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Monday, October 19, 2009

Computing confidence level of a software project or iteration

Usually once a Project or an Iteration or a Release finishes up, the corresponding team sits in a review meeting (there are so many names of this kind of meeting e.g. Lesson Learned Meeting, Retrospective Meeting etc.) and tries to identify the mistakes the team had made (we don't like to hear that we've done any mistakes as a natural human tendency, that's why people name it as "Lesson learned"), what are the remedy so that the same mistake doesn't occur in next cycle (but the lessons of history is "Nobody learns from history"). My objective of this blog is not to dig down on those issues but to answer a simple question asked at the beginning or end of the meeting (usually by the manager) and that is "How we've done in this last release?"

There are so many ways of answering this question. Like:
- "we've done a great job. The number of defect has gone down greatly ...
- "It was good. The developers had written comparatively more codes in this release (along with LOC, if available)"
- "The quality of business requirement was better; the developer didn't have much complain about requirement issues in this release".
- And this can goes on.

But shouldn't we have a straight forward way of evaluating the success or failure or comparing with other releases of projects which would be in unambiguous way and most of all, measurable. After all, we develop software systems which works in a predictive path (unless it's AI or robotics project) and can be measured by numbers.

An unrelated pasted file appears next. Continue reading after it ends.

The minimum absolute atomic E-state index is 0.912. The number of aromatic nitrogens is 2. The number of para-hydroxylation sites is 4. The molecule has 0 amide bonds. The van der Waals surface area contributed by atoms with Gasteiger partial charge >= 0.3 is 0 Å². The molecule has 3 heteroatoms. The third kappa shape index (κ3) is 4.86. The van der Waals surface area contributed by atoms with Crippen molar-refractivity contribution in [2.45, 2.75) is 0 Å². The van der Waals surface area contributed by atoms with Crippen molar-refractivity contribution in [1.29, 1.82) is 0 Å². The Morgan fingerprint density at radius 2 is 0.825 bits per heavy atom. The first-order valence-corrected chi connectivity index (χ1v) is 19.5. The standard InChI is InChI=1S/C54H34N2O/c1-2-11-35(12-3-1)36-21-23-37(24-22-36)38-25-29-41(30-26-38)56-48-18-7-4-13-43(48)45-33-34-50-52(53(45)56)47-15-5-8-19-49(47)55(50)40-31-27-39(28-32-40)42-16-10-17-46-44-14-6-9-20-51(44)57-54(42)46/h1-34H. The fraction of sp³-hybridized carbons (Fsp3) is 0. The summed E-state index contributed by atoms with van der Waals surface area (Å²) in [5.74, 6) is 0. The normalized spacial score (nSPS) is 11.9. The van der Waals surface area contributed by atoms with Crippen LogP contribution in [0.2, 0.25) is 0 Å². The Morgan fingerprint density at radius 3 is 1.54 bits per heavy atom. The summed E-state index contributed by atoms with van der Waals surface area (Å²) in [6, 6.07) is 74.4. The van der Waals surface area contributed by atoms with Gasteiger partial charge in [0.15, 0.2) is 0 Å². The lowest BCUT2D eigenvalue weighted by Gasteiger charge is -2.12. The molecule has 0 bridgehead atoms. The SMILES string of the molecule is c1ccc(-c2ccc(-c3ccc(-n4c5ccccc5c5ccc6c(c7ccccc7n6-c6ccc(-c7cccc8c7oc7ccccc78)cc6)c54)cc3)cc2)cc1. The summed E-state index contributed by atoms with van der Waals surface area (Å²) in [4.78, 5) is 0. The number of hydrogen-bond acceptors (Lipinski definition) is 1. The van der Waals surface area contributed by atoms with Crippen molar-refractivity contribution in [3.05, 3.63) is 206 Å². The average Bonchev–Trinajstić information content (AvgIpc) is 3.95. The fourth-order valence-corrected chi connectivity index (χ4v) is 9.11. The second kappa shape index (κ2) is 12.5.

I would rather expect the answer in below format instead of the answers mentioned earlier:
- "The project was great! The Project Confidence Level (PCL) was 4.5 in this release", or
- "The release went somewhat good. The PCL was 2.3, we've room to improve in the field ...", or
- "The PCL was 1.9. It didn't meet our expected goal. Lets talk about what we had done wrong ..." etc.
And through this unambiguous number we can even set a target for the next release that would be easy to communicate to the project team members.

So now, lets talk about what could be a Project Confidence Level (PCL). By PCL we'd be able to associate a number to a development release or a project using the available historical facts gathered for the project or similar projects. Ther are various kinds of facts in a software development project that can be used to compute the PCL. The number of facts would vary depending on the availability of information in a project. The higher number of facts you include in your formula, the more effective your PCL calculation would be. Below are the sample of some facts.

Average LOC/feature
Average LOC/developer in a Development day
Average LOC/Defect
Average LOC/Critical Defect
Average LOC/Medium Defect
Average LOC/Simple Defect
Average Defect/Feature
Average Critical Defect/Feature
Average Medium Defect/Feature
Average Simple Defect/Feature
Average Development Day/feature
Average project Day/Feature
Average Work days/release
Average LOC/release
Average LOC/Developer in a release
Average Feature/Release
Average Defect/Release

Each above mentioned facts would be given it's weight/impact on the development effort and the total would be added up to 100. Consider the each average facts has confidence level as 1. So the average confidence level of the project would be 1 when the following formula is used:
Average PCL = {summation of (each fact * weight)} divided by 100.

And after each release, the above facts would be counted for that release and through a mathematical formula the PCL can be determined. The PCL lower than 1 is unacceptable, > 1 is expected and the higher the PCL is the greater the achievement of the team.

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